With their 3-1 win over the Angels in the series finale, the Yankees not only avoided being swept in Anaheim for the first time since 2009, but they also escaped becoming the first Yankees team since 1926 to lose four straight games while scoring no more than one run in each game. Phew.
Despite winning just one of the three games in this series, the Yankees actually out-hit the Angels with runners in scoring position. Somehow the Angels went 0-for-23 while the Yankees barely edged them by going 4-for-21 in those situations.
We have a developing story, folks: Nathan Eovaldi is now 3-0 with a 2.08 ERA in his last three starts after pitching 5 1/3 scoreless innings on Wednesday night. He is the first Yankee to throw at least five shutout innings and get a win at Angel Stadium in more than a decade. The last guy to do it was Roger Clemens on July 30, 2003. Yup, Clemens and Eovaldi, that’s why we love baseball.
The Yankees finally wrapped up their 20 games in 20 days stretch last night, going 8-12 in the 20 games. That’s … not very good. Could be worse, I guess. The Yankees have an off-day today before opening a pretty big three-game series with the Rays tomorrow night. Here are some scattered thoughts for the time being.
1. So how pissed is Adam Warren right now? Probably very. He said all the right things when he was demoted to the bullpen earlier this week — “I was a little frustrated at first because I want to be a starter, but I understood. They sat down and talked to me about it, explained it. I understood where they were coming from. I told them I’m not going to be unhappy in the bullpen,” said Warren to Chad Jennings — but I have to think he is very disappointed and frustrated on the inside, if not outright angry. Warren was a starter his entire life before cutting his teeth in the big leagues as a reliever like many others, then he got a chance to start, pitched very well as a starter, and still lost his rotation spot. How he could not be upset? Warren’s earning potential as a reliever is a fraction of what it would be as a starter, and not just in free agency, I mean when he goes through arbitration for the first next year. Michael Pineda missed two and a half years due to injuries and still got $2.1M in his first trip through arbitration this past offseason. David Robertson dominated as a reliever and got $1.6M his first time. Man. Warren’s a pro and he went back to the bullpen without making a stink. I have to imagine he’s really disappointed on the inside though. What more does he have to do?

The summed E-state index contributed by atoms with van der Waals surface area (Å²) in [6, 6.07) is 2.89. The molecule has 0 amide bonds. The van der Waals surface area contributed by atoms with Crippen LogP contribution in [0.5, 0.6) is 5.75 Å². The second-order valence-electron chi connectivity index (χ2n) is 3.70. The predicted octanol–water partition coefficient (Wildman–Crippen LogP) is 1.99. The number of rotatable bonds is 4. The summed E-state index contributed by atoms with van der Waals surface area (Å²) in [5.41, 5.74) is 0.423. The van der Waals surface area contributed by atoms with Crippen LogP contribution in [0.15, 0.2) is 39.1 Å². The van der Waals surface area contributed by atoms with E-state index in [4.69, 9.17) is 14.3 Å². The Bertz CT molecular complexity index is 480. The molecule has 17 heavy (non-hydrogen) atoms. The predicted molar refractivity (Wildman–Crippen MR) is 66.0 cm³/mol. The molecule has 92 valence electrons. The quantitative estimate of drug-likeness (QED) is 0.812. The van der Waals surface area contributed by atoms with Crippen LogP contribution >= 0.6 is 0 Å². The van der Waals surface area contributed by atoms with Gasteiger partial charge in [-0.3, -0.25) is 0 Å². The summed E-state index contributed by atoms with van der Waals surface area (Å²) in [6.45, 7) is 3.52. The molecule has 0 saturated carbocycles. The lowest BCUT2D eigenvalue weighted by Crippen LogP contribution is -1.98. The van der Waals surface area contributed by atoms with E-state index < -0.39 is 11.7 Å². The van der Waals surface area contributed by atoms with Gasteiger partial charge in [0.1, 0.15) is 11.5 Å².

2. The All-Star Game rosters will be announced this weekend and my guess is the Yankees will have two All-Stars this year: Dellin Betances and Brian McCann. Betances is a shoo-in and I think McCann will beat out Russell Martin for the third catcher spot behind Salvador Perez (leading the fan voting) and Stephen Vogt. Brett Gardner absolutely deserves to be in the All-Star Game, but I think he has less than a 50/50 chance of actually getting selected. He’s just not popular enough, and it is a popularity contest. Maybe he’ll sneak in as an injury replacement or something. Jacoby Ellsbury and Andrew Miller won’t make it because of their injuries, Alex Rodriguez won’t make it because other players loathe him and won’t vote him in (probably), and Mark Teixeira is stuck behind Miguel Cabrera, Eric Hosmer, Prince Fielder, and Jose Abreu at first base. Betances, McCann, maaaybe Gardner. That is my official All-Star guess. Bookmark this post for potential future mocking purposes.